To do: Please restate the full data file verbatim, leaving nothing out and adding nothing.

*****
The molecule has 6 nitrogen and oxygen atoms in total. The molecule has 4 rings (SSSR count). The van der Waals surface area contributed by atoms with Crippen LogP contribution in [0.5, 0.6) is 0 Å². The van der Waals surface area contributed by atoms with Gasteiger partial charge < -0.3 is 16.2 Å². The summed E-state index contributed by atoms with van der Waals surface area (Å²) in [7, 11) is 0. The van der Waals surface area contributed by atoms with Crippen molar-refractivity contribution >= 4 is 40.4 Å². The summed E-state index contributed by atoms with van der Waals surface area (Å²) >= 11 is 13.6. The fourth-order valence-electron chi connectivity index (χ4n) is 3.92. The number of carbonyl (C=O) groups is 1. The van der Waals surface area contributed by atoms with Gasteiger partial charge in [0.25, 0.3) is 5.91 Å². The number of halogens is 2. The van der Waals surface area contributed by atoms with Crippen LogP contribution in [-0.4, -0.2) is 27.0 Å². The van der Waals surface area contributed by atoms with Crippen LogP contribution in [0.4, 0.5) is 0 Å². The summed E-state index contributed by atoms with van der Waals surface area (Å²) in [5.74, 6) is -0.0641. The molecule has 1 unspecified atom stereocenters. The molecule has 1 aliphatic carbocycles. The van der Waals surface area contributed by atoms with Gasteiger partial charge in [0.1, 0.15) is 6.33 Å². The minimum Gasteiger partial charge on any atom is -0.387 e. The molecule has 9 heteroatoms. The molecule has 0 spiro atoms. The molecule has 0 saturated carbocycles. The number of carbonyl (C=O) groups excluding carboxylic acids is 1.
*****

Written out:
The molecule has 6 nitrogen and oxygen atoms in total. The molecule has 4 rings (SSSR count). The van der Waals surface area contributed by atoms with Crippen LogP contribution in [0.5, 0.6) is 0 Å². The van der Waals surface area contributed by atoms with Gasteiger partial charge < -0.3 is 16.2 Å². The summed E-state index contributed by atoms with van der Waals surface area (Å²) in [7, 11) is 0. The van der Waals surface area contributed by atoms with Crippen molar-refractivity contribution >= 4 is 40.4 Å². The summed E-state index contributed by atoms with van der Waals surface area (Å²) >= 11 is 13.6. The fourth-order valence-electron chi connectivity index (χ4n) is 3.92. The number of carbonyl (C=O) groups is 1. The van der Waals surface area contributed by atoms with Gasteiger partial charge in [0.25, 0.3) is 5.91 Å². The number of halogens is 2. The van der Waals surface area contributed by atoms with Crippen LogP contribution in [-0.4, -0.2) is 27.0 Å². The van der Waals surface area contributed by atoms with Crippen LogP contribution in [0.4, 0.5) is 0 Å². The summed E-state index contributed by atoms with van der Waals surface area (Å²) in [5.74, 6) is -0.0641. The molecule has 1 unspecified atom stereocenters. The molecule has 1 aliphatic carbocycles. The van der Waals surface area contributed by atoms with Gasteiger partial charge in [0.1, 0.15) is 6.33 Å². The minimum Gasteiger partial charge on any atom is -0.387 e. The molecule has 9 heteroatoms. The molecule has 0 spiro atoms. The molecule has 0 saturated carbocycles. The number of carbonyl (C=O) groups excluding carboxylic acids is 1.